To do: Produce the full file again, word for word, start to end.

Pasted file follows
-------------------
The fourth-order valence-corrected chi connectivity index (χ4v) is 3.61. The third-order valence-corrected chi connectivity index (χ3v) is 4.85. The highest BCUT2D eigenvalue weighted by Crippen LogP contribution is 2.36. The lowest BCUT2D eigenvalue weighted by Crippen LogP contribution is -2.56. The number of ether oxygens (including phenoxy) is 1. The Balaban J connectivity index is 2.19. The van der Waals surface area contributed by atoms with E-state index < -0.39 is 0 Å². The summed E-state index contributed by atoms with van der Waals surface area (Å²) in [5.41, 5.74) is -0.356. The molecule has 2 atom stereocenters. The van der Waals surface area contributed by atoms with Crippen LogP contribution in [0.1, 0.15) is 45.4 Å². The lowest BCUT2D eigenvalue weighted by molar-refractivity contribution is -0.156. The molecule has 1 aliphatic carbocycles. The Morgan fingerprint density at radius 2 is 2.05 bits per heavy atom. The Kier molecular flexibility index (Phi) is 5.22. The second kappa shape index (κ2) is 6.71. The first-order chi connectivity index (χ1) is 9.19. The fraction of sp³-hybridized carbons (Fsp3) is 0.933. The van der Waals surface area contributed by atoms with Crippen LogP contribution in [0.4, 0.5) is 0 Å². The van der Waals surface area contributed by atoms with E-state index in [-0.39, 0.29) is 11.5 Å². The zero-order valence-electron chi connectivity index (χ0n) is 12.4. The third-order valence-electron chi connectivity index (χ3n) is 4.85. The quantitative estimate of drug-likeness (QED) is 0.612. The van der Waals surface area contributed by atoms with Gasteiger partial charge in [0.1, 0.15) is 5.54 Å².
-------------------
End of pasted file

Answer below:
The fourth-order valence-corrected chi connectivity index (χ4v) is 3.61. The third-order valence-corrected chi connectivity index (χ3v) is 4.85. The highest BCUT2D eigenvalue weighted by Crippen LogP contribution is 2.36. The lowest BCUT2D eigenvalue weighted by Crippen LogP contribution is -2.56. The number of ether oxygens (including phenoxy) is 1. The Balaban J connectivity index is 2.19. The van der Waals surface area contributed by atoms with E-state index < -0.39 is 0 Å². The summed E-state index contributed by atoms with van der Waals surface area (Å²) in [5.41, 5.74) is -0.356. The molecule has 2 atom stereocenters. The van der Waals surface area contributed by atoms with Crippen LogP contribution in [0.1, 0.15) is 45.4 Å². The lowest BCUT2D eigenvalue weighted by molar-refractivity contribution is -0.156. The molecule has 1 aliphatic carbocycles. The Morgan fingerprint density at radius 2 is 2.05 bits per heavy atom. The Kier molecular flexibility index (Phi) is 5.22. The second kappa shape index (κ2) is 6.71. The first-order chi connectivity index (χ1) is 9.19. The fraction of sp³-hybridized carbons (Fsp3) is 0.933. The van der Waals surface area contributed by atoms with Crippen LogP contribution in [0.4, 0.5) is 0 Å². The van der Waals surface area contributed by atoms with E-state index in [-0.39, 0.29) is 11.5 Å². The zero-order valence-electron chi connectivity index (χ0n) is 12.4. The third-order valence-electron chi connectivity index (χ3n) is 4.85. The quantitative estimate of drug-likeness (QED) is 0.612. The van der Waals surface area contributed by atoms with Gasteiger partial charge in [0.1, 0.15) is 5.54 Å².